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Re: Microraptor ate birds
> From: Robert Schenck <email@example.com>
>>>It's definitely intriguing, and IF microraptor et al were arboreal, it is
>>The hypothesis is not well-thought out, and not based on any modern
>>comparisons (hence, I predict it will be published in Nature, or ProcB).
>Should we really expect there to be good comparisons though? I'll
agree that the lack of modern analogs isn't meaningless, but how much
weight should we give it?
I don't think it would be beyond reason to do a little survey of extant
predators that eat "arboreal" birds, and see just how regularly said birds are
caught in trees as opposed to on the ground. This wasn't done, merely an
assumption was made (not the least, the assumption of arboreality on the prey's
behalf). I understand this is a poster, not a peer-reviewed paper; these sorts
of conclusions shouldn't make it into print without a proper assessment of the
data, but frequently we see misinformation making it through. The original
Microraptor gui description had a reconstruction of a splayed-limb glider -at
odds with known anatomy of dinosaurs; indeed the upright unsplaying hindlimb is
one of THE dinosaurian features emphasized in the most basic undergraduate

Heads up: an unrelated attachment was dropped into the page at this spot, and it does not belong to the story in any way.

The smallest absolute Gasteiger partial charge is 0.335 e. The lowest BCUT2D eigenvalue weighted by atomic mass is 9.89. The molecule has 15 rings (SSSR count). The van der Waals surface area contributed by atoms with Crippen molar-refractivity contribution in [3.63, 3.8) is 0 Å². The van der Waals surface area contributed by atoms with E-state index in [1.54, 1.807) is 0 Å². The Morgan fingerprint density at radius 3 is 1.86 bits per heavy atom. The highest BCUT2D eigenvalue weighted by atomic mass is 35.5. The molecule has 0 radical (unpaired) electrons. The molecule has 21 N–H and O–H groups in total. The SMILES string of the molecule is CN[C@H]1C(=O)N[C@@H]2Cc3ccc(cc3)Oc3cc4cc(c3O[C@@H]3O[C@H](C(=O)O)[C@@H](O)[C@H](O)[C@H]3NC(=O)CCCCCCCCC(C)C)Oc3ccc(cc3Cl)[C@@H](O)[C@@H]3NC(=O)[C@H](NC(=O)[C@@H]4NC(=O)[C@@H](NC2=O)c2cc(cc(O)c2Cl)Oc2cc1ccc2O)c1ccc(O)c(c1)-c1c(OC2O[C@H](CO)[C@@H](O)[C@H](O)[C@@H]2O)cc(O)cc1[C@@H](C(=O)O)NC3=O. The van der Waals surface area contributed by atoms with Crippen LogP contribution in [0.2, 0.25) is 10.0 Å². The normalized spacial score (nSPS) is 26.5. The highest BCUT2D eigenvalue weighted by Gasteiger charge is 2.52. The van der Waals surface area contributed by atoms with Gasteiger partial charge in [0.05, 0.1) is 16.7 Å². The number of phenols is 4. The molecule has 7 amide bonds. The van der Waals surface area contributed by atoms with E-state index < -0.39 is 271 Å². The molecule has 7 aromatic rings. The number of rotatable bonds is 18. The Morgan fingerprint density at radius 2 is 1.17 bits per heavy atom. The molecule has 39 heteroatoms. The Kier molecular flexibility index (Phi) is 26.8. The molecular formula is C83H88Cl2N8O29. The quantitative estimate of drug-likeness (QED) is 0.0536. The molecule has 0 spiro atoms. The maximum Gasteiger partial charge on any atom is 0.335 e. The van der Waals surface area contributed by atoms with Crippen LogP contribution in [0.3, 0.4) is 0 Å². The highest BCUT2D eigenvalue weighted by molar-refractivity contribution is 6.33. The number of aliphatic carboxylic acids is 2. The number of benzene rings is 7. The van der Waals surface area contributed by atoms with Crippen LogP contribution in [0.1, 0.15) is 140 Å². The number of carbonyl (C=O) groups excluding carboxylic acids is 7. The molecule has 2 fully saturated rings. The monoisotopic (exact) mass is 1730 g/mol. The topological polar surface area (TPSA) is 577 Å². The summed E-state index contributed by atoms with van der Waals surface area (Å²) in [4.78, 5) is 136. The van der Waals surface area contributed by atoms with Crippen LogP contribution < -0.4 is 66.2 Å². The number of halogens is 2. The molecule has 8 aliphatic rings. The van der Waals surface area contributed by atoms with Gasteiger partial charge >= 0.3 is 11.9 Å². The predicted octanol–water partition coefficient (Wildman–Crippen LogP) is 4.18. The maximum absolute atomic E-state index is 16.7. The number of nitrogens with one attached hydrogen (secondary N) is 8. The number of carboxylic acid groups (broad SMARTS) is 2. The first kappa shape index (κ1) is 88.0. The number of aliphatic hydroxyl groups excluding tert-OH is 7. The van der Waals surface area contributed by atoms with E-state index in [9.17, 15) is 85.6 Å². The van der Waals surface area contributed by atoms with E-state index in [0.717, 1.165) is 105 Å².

classes on dinosaurs; I can;t understand how this was missed by both
researchers and reviewers alike. This poster is further illustrative of the
glider-first argument being based on poor reasoning,
purely hypothetical models, and weak knowledge of anatomy and ecology, that
somehow gets into big journals.
>Anyway I'll agree that the positive evidence for arboreality in
Mesozoic dinosaurs doesn't seem to be out there, but if they were
arboreal predators, then, yes, preying on other arboreal species could
Make sense? part of this thread suggested trees were some sort of refugium from
predation, now apparently the opposite makes sense. This is where surveying the
extant ecological literature makes more sense.
>> It's not behaviour: it's diet. For all we know, the Microraptor might have
>> found a dead bird on the ground.
>Absolutely, could've come from the ground. It's still behaviour of
course, my point is that its something other than osteology, which is
Yes, it's paleobiological data. Evidence of some trophic interaction. This part
is very interesting. I like the point made by someone else that it is little
different from finding fish remains in confusciusiornithids: does this mean
they were waterbirds that always eat fish? what is the variability in diet of
carnivorous birds anyway? Do they eat the same food all the time, caught the
same way, or a variety of different prey types, caught different ways and
places? what is the difference between catching prey and killing prey? Does the
bald eagle only eat fish? What does a cosmopolitan diet mean? None of this is
addressed; just leaping to conclusions about arboreality without trying to test
a hypothesis, or even survey possible corroborating data.